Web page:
Our next trip out from Weymouth was an incredible day, where we visited all three cities in Hampshire by train in one day, similar to when we visited the three West Yorkshire cities in a day previously (Bradford, Leeds and Wakefield). We started with the port of Southampton…
Status: City of Southampton Unitary District, Hampshire, City, England
Travel: South West Trains (Weymouth – Southampton Central), First Great Western (Southampton Central – Winchester), South West Trains (Southampton Central – Portsmouth & South Sea), South West Trains (Portsmouth Harbour – Southampton Central)
Eating & Sleeping: Greggs
Attractions: Civic Hall, Southampton Sculpture Trail, City Wall’s, SeaCity Museum, Art Gallery, Library, Parks, Bargate, Itchen Bridge etc
Walking up into the city centre from Southampton Central station, this was the first place we arrived at. The combined Library, Art Gallery, Guildhall, City Council building and SeaCity Museum is a fantastic building, very long and a shining white colour.
It was started in 1930, and finished by 1932. A magnificent Clock Tower stands at one end of the building, also started in 1932. It stands at 156 feet tall (215 steps to stagger up!) and occasionally tours are offered giving sweeping views across the rest of the city.
From here it was only a short walk past the main shopping centres into the very heart of the city, and the great swathe of pedestrianised sections, where we found the most unexpected thing…
When I was thinking about Southampton as we were sat on the train from Weymouth, I had an image of a more modern city, and as it has no Cathedral (one of the many cities that doesn’t in Britain) I didn’t really think there would be many historic sections to it. But I was proved very much wrong.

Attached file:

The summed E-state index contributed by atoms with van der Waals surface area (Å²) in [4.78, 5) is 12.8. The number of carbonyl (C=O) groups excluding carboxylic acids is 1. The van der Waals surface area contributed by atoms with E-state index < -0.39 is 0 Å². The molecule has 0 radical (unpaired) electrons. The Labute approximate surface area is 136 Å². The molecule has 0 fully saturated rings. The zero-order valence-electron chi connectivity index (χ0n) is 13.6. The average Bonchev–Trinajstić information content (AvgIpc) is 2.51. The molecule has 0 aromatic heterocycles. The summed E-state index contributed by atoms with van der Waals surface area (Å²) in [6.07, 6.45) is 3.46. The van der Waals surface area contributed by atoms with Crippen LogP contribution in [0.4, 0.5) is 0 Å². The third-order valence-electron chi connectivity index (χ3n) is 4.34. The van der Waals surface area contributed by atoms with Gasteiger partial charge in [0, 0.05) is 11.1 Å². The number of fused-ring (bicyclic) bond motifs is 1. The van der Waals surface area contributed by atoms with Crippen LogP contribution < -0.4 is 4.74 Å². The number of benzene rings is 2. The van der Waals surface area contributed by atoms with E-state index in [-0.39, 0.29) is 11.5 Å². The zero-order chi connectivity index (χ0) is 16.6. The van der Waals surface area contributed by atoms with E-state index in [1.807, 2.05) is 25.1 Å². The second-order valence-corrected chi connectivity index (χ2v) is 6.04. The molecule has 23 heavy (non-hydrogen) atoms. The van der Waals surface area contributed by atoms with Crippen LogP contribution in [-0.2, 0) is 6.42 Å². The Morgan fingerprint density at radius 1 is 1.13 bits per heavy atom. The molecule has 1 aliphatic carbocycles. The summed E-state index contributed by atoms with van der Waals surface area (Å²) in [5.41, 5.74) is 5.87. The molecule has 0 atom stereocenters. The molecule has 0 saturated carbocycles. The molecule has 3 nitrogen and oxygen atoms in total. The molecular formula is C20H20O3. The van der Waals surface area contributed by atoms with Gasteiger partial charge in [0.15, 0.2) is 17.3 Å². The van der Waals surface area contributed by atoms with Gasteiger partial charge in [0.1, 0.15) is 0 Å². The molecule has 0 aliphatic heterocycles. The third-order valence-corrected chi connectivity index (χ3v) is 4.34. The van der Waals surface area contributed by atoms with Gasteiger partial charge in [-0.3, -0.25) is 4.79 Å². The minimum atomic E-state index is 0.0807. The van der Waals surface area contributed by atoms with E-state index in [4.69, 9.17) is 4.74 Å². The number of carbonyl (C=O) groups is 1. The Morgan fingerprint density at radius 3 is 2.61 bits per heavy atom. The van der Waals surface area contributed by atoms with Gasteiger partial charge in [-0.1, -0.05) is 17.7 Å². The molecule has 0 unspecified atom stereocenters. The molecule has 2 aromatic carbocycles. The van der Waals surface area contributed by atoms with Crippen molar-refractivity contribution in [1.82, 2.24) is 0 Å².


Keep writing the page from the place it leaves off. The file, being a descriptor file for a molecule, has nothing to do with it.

The above gatehouse is part of the original City Walls, of which various sections survive, but not all connected up. These date from at least the 10th century, and it’s incredible what survives today. They also show you how much the city has expanded since then, as they are known in a seemingly random position in the middle of the city centre.
The gate pictured is known as the Bargate, and was the North Gate into the city. It’s flanked by two iron lions brandishing metal spears. This gate was constructed around 1180, with the archways being added in the late 1700’s. The original city Guildhall was situated in the gate, until the late 1770’s. An Art Gallery is now featured there, and for shoppers there is a nearby shopping centred named after the gate.
This is another section of the walls, which almost connects to the Bargate. Coming from the main West Quay Shopping Centre, there is a tower on the edge of the wall, and going left you cross a modern bridge onto the next section of the walls, and then come down back to ground level near to the gate. The wall breaks after the tower, but looking down the left side you can see more sections of wall stretching off into the distance towards the main port.